Tuesday Hymn: “All You That Fear Jehovah’s Name

When I get busy, the first thing that suffers is my desire to be consistent in posting to this blog. However, today I am “getting back in the saddle again” and “taking up my pen” (how is that for the mixing of metaphors?) to post a Tuesday Hymn. Today’s hymn comes from The Psalter, 1912, and is entitled in The Trinity Hymnal, “All You That Fear Jehovah’s Name.” It is based on the latter part of Psalm 22 (verses 23-26, and 31 to be exact), and speaks of God’s glory (verse 1), His compassion (verse 2), His goodness (verse 3), His provision (verse 4), and His righteousness (verse 5). It is usually sung to the tune of PARK STREET and makes an excellent opening hymn of praise for the people of God gathered in corporate worship.

All ye that fear Jehovah’s Name,
His glory tell, His praise proclaim;
Ye children of His chosen race,
Stand ye in awe before His face,
Stand ye in awe before His face.

The suffering one He has not spurned
Who unto Him for succor turned;
From him He has not hid His face
But answered his request in grace,
But answered his request in grace.

O Lord, Thy goodness makes me raise
Amid Thy people songs of praise;
Before all them that fear Thee, now
I worship Thee and pay my vow,
I worship Thee and pay my vow.

For all the meek Thou wilt provide,
They shall be fed and satisfied;
All they that seek the Lord shall live
And never ending praises give,
And never ending praises give.

The Lord’s unfailing righteousness
All generations shall confess,
From age to age shall men be taught
What wondrous works the Lord has wrought,
What wondrous works the Lord has wrought.

The Lord’s Day: “Not a yoke, but a blessing.”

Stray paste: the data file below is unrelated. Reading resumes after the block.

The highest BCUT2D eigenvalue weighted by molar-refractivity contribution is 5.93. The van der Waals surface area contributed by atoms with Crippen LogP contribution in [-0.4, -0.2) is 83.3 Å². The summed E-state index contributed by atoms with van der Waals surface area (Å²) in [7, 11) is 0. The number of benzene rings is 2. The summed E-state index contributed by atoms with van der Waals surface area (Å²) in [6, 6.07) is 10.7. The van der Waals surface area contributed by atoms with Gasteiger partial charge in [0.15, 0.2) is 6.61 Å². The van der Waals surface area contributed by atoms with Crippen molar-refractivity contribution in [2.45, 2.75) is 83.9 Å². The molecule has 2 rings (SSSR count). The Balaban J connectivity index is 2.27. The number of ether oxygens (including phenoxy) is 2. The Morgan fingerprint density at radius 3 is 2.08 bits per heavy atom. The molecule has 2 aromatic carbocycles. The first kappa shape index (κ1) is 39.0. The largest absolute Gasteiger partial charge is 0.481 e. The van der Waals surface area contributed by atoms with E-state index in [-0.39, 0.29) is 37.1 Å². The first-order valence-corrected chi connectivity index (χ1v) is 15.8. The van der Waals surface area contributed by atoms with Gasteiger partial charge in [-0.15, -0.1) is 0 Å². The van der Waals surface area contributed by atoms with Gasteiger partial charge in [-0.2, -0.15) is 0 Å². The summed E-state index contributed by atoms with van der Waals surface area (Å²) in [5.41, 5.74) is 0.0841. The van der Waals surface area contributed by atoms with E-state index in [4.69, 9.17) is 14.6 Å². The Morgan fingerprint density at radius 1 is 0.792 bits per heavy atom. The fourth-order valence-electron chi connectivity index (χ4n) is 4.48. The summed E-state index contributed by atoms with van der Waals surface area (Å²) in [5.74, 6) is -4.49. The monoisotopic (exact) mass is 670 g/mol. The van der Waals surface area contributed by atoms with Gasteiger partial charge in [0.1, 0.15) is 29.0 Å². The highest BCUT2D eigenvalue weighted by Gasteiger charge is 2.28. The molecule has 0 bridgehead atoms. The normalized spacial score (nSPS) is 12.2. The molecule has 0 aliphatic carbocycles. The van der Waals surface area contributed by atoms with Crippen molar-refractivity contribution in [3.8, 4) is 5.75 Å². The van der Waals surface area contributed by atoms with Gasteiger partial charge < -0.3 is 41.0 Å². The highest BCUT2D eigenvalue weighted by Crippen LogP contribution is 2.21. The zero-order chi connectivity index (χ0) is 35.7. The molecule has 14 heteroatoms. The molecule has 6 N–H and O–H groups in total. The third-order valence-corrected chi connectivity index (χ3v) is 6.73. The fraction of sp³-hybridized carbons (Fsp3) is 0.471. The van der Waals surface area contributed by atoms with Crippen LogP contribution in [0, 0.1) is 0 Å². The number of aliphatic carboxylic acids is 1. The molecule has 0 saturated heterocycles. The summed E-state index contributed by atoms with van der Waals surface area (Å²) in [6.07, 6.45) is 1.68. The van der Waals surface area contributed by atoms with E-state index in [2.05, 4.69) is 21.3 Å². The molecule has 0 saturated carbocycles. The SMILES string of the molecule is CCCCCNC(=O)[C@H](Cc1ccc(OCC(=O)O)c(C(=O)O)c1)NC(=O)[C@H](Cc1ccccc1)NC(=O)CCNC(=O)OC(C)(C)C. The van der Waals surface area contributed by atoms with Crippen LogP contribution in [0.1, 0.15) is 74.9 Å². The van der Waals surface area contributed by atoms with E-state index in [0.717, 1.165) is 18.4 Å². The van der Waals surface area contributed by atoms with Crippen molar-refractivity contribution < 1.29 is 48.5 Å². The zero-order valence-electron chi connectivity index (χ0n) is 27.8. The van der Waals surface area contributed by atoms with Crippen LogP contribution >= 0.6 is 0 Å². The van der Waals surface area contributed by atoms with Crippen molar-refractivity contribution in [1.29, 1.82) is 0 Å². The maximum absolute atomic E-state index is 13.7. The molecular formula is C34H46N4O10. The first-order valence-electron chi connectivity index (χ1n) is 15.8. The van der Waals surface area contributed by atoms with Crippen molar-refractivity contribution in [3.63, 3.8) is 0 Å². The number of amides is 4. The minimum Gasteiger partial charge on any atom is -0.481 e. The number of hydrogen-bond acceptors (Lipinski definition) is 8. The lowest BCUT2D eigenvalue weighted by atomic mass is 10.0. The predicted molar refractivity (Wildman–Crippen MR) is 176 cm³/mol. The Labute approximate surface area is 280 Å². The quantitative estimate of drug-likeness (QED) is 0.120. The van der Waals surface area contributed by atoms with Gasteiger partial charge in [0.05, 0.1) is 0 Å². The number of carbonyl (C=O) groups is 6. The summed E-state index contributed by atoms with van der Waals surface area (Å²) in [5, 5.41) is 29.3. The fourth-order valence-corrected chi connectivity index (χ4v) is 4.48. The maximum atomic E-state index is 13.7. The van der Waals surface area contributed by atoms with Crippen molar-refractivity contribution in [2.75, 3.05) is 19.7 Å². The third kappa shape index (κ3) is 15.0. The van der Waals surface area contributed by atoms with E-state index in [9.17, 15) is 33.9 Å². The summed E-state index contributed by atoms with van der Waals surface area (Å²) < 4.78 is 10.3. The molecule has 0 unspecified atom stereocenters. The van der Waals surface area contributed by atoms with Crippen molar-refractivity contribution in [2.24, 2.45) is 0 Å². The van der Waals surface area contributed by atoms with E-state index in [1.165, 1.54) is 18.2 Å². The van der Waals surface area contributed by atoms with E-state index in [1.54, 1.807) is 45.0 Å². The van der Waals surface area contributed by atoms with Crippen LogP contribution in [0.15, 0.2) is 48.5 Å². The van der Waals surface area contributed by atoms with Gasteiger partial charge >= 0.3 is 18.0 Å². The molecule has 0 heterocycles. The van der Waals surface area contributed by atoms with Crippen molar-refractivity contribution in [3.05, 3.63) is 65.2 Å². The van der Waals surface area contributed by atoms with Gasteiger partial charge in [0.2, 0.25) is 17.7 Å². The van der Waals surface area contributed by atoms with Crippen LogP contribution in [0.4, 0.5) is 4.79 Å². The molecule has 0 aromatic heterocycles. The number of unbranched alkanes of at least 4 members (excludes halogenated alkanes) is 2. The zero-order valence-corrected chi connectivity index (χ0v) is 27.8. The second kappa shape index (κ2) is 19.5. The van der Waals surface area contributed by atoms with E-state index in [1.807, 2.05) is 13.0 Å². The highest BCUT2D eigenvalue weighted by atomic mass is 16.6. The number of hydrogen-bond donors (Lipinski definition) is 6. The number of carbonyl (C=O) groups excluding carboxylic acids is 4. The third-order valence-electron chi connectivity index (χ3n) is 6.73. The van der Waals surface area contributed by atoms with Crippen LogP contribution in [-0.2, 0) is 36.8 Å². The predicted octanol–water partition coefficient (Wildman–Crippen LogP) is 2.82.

Last Lord’s Day, the following was on the front of our Worship Bulletin. It is a reminder to all the people of God that the Lord’s Day is His gift to us to be able to turn aside one day in every seven to worship Him in Spirit and Truth as the people of God.

I will now let J. C. Ryle speak for himself:

“The Sabbath is God’s merciful appointment for the benefit of all mankind. It is not a yoke, but a blessing. It is not a burden, but a mercy. It is not a hard wearisome requirement, but a mighty benefit. It carries with it its own reward. It is good for man’s body, mind and above all, his soul.

I do not want anyone to misunderstand my meaning, when I bid him to keep the Sabbath holy. I do not tell anyone that he ought to pray all day, or read his Bible all day, or go to church all day, or meditate all day, on a Sunday. All I say is, that the Sunday rest should be a holy rest. God ought to be kept in view; God’s Word ought to be studied; God’s House ought to be attended; the soul’s business ought to be specially considered; and I say that everything which prevents the day being kept holy in this way, ought as far as possible to be avoided.

I am no admirer of a gloomy religion. Let no one suppose that I want Sunday to be a day of sadness and unhappiness. I want every Christian to be a happy man: I wish him to have “joy and peace in believing.” I want everyone to regard Sunday as the brightest, most cheerful day of all the seven; and I tell everyone who finds such a Sunday as I advocate a wearisome day, that there is something sadly wrong in the state of his heart. I tell him plainly that if he cannot enjoy a “holy” Sunday, the fault is not in the day, but in his own soul.”